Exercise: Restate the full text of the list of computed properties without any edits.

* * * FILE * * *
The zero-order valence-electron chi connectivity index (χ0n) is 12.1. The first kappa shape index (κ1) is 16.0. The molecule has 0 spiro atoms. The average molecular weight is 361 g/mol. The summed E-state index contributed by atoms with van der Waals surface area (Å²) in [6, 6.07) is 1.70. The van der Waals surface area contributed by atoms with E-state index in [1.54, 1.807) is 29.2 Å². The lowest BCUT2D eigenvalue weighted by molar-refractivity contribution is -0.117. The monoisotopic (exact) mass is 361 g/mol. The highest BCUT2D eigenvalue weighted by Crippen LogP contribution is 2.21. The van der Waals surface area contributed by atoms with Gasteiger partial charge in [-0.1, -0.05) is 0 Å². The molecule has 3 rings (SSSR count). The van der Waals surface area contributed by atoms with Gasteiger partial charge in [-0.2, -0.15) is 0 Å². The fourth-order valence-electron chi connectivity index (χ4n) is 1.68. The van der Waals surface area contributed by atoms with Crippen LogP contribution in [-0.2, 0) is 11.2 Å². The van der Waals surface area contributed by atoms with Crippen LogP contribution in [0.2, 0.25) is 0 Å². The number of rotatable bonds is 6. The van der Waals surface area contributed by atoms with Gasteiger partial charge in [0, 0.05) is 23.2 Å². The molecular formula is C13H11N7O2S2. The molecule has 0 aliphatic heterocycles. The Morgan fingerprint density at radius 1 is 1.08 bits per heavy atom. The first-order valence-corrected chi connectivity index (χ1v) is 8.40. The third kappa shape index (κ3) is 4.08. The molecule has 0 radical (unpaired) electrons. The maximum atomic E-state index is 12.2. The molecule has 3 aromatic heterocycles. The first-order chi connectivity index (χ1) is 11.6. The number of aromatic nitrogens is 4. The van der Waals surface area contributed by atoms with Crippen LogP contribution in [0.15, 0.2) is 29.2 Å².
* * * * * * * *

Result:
The zero-order valence-electron chi connectivity index (χ0n) is 12.1. The first kappa shape index (κ1) is 16.0. The molecule has 0 spiro atoms. The average molecular weight is 361 g/mol. The summed E-state index contributed by atoms with van der Waals surface area (Å²) in [6, 6.07) is 1.70. The van der Waals surface area contributed by atoms with E-state index in [1.54, 1.807) is 29.2 Å². The lowest BCUT2D eigenvalue weighted by molar-refractivity contribution is -0.117. The monoisotopic (exact) mass is 361 g/mol. The highest BCUT2D eigenvalue weighted by Crippen LogP contribution is 2.21. The van der Waals surface area contributed by atoms with Gasteiger partial charge in [-0.1, -0.05) is 0 Å². The molecule has 3 rings (SSSR count). The van der Waals surface area contributed by atoms with Gasteiger partial charge in [-0.2, -0.15) is 0 Å². The fourth-order valence-electron chi connectivity index (χ4n) is 1.68. The van der Waals surface area contributed by atoms with Crippen LogP contribution in [-0.2, 0) is 11.2 Å². The van der Waals surface area contributed by atoms with Crippen LogP contribution in [0.2, 0.25) is 0 Å². The number of rotatable bonds is 6. The van der Waals surface area contributed by atoms with Gasteiger partial charge in [0, 0.05) is 23.2 Å². The molecular formula is C13H11N7O2S2. The molecule has 0 aliphatic heterocycles. The Morgan fingerprint density at radius 1 is 1.08 bits per heavy atom. The first-order valence-corrected chi connectivity index (χ1v) is 8.40. The third kappa shape index (κ3) is 4.08. The molecule has 0 radical (unpaired) electrons. The maximum atomic E-state index is 12.2. The molecule has 3 aromatic heterocycles. The first-order chi connectivity index (χ1) is 11.6. The number of aromatic nitrogens is 4. The van der Waals surface area contributed by atoms with Crippen LogP contribution in [0.15, 0.2) is 29.2 Å².